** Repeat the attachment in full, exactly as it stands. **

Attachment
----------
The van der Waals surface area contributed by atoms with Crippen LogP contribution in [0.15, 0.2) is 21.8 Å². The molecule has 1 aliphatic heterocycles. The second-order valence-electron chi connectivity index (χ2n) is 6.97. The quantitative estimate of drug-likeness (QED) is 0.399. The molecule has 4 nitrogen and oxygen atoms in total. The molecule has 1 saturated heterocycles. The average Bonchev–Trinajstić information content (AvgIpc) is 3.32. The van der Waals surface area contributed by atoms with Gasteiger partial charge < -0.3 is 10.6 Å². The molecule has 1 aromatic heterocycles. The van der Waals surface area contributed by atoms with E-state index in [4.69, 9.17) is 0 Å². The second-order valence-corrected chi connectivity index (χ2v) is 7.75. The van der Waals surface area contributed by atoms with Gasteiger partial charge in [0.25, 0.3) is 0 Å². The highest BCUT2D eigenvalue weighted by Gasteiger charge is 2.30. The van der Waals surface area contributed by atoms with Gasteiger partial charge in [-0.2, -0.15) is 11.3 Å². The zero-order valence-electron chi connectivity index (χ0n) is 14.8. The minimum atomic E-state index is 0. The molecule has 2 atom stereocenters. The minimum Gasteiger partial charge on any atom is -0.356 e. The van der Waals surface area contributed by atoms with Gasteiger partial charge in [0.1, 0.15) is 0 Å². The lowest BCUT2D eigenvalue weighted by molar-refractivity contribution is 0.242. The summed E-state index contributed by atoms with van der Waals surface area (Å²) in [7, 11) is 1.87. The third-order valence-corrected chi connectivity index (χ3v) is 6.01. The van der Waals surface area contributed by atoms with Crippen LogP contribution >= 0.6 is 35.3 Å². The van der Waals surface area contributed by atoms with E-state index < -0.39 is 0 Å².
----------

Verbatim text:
The van der Waals surface area contributed by atoms with Crippen LogP contribution in [0.15, 0.2) is 21.8 Å². The molecule has 1 aliphatic heterocycles. The second-order valence-electron chi connectivity index (χ2n) is 6.97. The quantitative estimate of drug-likeness (QED) is 0.399. The molecule has 4 nitrogen and oxygen atoms in total. The molecule has 1 saturated heterocycles. The average Bonchev–Trinajstić information content (AvgIpc) is 3.32. The van der Waals surface area contributed by atoms with Gasteiger partial charge < -0.3 is 10.6 Å². The molecule has 1 aromatic heterocycles. The van der Waals surface area contributed by atoms with E-state index in [4.69, 9.17) is 0 Å². The second-order valence-corrected chi connectivity index (χ2v) is 7.75. The van der Waals surface area contributed by atoms with Gasteiger partial charge in [0.25, 0.3) is 0 Å². The highest BCUT2D eigenvalue weighted by Gasteiger charge is 2.30. The van der Waals surface area contributed by atoms with Gasteiger partial charge in [-0.2, -0.15) is 11.3 Å². The zero-order valence-electron chi connectivity index (χ0n) is 14.8. The minimum atomic E-state index is 0. The molecule has 2 atom stereocenters. The minimum Gasteiger partial charge on any atom is -0.356 e. The van der Waals surface area contributed by atoms with Gasteiger partial charge in [0.1, 0.15) is 0 Å². The lowest BCUT2D eigenvalue weighted by molar-refractivity contribution is 0.242. The summed E-state index contributed by atoms with van der Waals surface area (Å²) in [7, 11) is 1.87. The third-order valence-corrected chi connectivity index (χ3v) is 6.01. The van der Waals surface area contributed by atoms with Crippen LogP contribution >= 0.6 is 35.3 Å². The van der Waals surface area contributed by atoms with E-state index < -0.39 is 0 Å².